each call.

       Tcl_EvalTokensStandard  evaluates  a  sequence  of  parse tokens	from a
       Tcl_Parse structure.  The tokens	typically consist of all the tokens in
       a  word	or all the tokens that make up the index for a reference to an
       array variable.	Tcl_EvalTokensStandard performs	the substitutions  re-
       quested	by  the	tokens and concatenates	the resulting values.  The re-
       turn value from Tcl_EvalTokensStandard is a Tcl	completion  code  with
       one of the values TCL_OK, TCL_ERROR, TCL_RETURN,	TCL_BREAK, or TCL_CON-
       TINUE, or possibly some other integer value originating	in  an	exten-
       sion.  In addition, a result value or error message is left in interp's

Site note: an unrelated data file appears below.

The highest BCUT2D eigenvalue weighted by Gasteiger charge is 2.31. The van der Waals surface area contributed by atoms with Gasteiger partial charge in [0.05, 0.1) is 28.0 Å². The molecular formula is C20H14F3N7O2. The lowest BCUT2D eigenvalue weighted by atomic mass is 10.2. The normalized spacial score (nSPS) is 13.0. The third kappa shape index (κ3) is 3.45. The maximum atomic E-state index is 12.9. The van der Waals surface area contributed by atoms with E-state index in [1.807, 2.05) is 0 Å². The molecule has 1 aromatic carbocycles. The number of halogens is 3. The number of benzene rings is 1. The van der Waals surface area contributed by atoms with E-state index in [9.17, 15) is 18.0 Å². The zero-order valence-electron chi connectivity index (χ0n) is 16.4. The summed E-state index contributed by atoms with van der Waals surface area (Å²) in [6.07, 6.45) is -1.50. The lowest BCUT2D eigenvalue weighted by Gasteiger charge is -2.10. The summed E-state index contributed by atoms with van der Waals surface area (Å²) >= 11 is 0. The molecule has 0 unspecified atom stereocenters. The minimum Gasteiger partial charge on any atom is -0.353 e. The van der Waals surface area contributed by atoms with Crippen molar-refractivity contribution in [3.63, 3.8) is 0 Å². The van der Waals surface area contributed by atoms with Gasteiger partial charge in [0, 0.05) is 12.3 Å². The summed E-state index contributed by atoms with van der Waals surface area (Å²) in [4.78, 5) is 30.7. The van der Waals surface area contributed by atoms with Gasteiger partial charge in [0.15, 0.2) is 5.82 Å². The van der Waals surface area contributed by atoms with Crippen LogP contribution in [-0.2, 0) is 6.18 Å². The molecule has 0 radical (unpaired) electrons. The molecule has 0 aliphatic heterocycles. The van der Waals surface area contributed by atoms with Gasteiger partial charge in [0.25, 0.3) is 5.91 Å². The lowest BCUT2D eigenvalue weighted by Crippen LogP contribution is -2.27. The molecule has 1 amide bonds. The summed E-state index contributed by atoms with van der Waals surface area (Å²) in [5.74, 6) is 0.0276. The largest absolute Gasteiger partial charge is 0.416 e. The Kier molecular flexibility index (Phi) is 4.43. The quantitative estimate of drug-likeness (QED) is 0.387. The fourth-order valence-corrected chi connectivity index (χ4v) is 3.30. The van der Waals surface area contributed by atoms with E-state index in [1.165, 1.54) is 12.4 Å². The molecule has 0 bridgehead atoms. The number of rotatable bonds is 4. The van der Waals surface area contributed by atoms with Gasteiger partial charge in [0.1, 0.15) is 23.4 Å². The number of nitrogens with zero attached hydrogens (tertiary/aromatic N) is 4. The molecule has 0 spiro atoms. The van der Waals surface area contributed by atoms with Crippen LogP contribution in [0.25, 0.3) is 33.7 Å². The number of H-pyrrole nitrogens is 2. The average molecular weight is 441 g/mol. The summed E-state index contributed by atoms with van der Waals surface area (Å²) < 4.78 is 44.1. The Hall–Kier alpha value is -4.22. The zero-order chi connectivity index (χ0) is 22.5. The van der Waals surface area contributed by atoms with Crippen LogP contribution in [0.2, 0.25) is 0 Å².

result; it can be retrieved using Tcl_GetObjResult.

       Tcl_EvalTokens differs from Tcl_EvalTokensStandard only in  the	return
       convention used:	it returns the result in a new Tcl_Obj.	 The reference
       count of	the value returned as result  has  been	 incremented,  so  the
       caller must invoke Tcl_DecrRefCount when	it is finished with the	value.
       If an error or other exception occurs while evaluating the tokens (such
       as  a  reference	 to  a non-existent variable) then the return value is
       NULL and	an error message is  left  in  interp's	 result.  The  use  of
       Tcl_EvalTokens is deprecated.

TCL_PARSE STRUCTURE
       Tcl_ParseCommand,   Tcl_ParseExpr,   Tcl_ParseBraces,  Tcl_ParseQuoted-
       String, and Tcl_ParseVarName  return  parse  information	 in  two  data
       structures, Tcl_Parse and Tcl_Token:

	      typedef struct Tcl_Parse {
		  const	char *commentStart;
		  int commentSize;
		  const	char *commandStart;
		  int commandSize;